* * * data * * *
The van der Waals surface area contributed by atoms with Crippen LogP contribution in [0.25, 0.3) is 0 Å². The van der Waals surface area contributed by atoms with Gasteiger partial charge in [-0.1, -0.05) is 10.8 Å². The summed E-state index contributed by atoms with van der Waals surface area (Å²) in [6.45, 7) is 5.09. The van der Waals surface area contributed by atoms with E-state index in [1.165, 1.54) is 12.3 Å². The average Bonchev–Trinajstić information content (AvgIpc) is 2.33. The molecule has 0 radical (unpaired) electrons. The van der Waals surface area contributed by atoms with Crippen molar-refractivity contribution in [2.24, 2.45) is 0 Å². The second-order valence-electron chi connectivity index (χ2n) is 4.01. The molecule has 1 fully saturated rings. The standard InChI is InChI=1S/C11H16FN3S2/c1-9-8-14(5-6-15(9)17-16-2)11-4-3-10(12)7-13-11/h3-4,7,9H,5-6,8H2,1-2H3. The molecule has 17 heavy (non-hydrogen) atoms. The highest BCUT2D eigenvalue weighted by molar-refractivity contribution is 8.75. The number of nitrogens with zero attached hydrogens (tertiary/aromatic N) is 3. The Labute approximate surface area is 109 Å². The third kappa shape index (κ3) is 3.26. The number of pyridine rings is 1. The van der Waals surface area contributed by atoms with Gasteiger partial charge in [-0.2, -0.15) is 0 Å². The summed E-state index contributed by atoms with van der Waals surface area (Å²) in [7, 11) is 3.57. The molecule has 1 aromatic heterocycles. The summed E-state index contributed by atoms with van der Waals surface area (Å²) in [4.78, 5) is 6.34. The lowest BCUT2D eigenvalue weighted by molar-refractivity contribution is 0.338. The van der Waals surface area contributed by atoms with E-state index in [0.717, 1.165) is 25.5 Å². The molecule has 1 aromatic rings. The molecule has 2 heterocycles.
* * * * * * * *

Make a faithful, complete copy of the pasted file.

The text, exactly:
The van der Waals surface area contributed by atoms with Crippen LogP contribution in [0.25, 0.3) is 0 Å². The van der Waals surface area contributed by atoms with Gasteiger partial charge in [-0.1, -0.05) is 10.8 Å². The summed E-state index contributed by atoms with van der Waals surface area (Å²) in [6.45, 7) is 5.09. The van der Waals surface area contributed by atoms with E-state index in [1.165, 1.54) is 12.3 Å². The average Bonchev–Trinajstić information content (AvgIpc) is 2.33. The molecule has 0 radical (unpaired) electrons. The van der Waals surface area contributed by atoms with Crippen molar-refractivity contribution in [2.24, 2.45) is 0 Å². The second-order valence-electron chi connectivity index (χ2n) is 4.01. The molecule has 1 fully saturated rings. The standard InChI is InChI=1S/C11H16FN3S2/c1-9-8-14(5-6-15(9)17-16-2)11-4-3-10(12)7-13-11/h3-4,7,9H,5-6,8H2,1-2H3. The molecule has 17 heavy (non-hydrogen) atoms. The highest BCUT2D eigenvalue weighted by molar-refractivity contribution is 8.75. The number of nitrogens with zero attached hydrogens (tertiary/aromatic N) is 3. The Labute approximate surface area is 109 Å². The third kappa shape index (κ3) is 3.26. The number of pyridine rings is 1. The van der Waals surface area contributed by atoms with Gasteiger partial charge in [-0.2, -0.15) is 0 Å². The summed E-state index contributed by atoms with van der Waals surface area (Å²) in [7, 11) is 3.57. The molecule has 1 aromatic heterocycles. The summed E-state index contributed by atoms with van der Waals surface area (Å²) in [4.78, 5) is 6.34. The lowest BCUT2D eigenvalue weighted by molar-refractivity contribution is 0.338. The van der Waals surface area contributed by atoms with E-state index in [0.717, 1.165) is 25.5 Å². The molecule has 1 aromatic rings. The molecule has 2 heterocycles.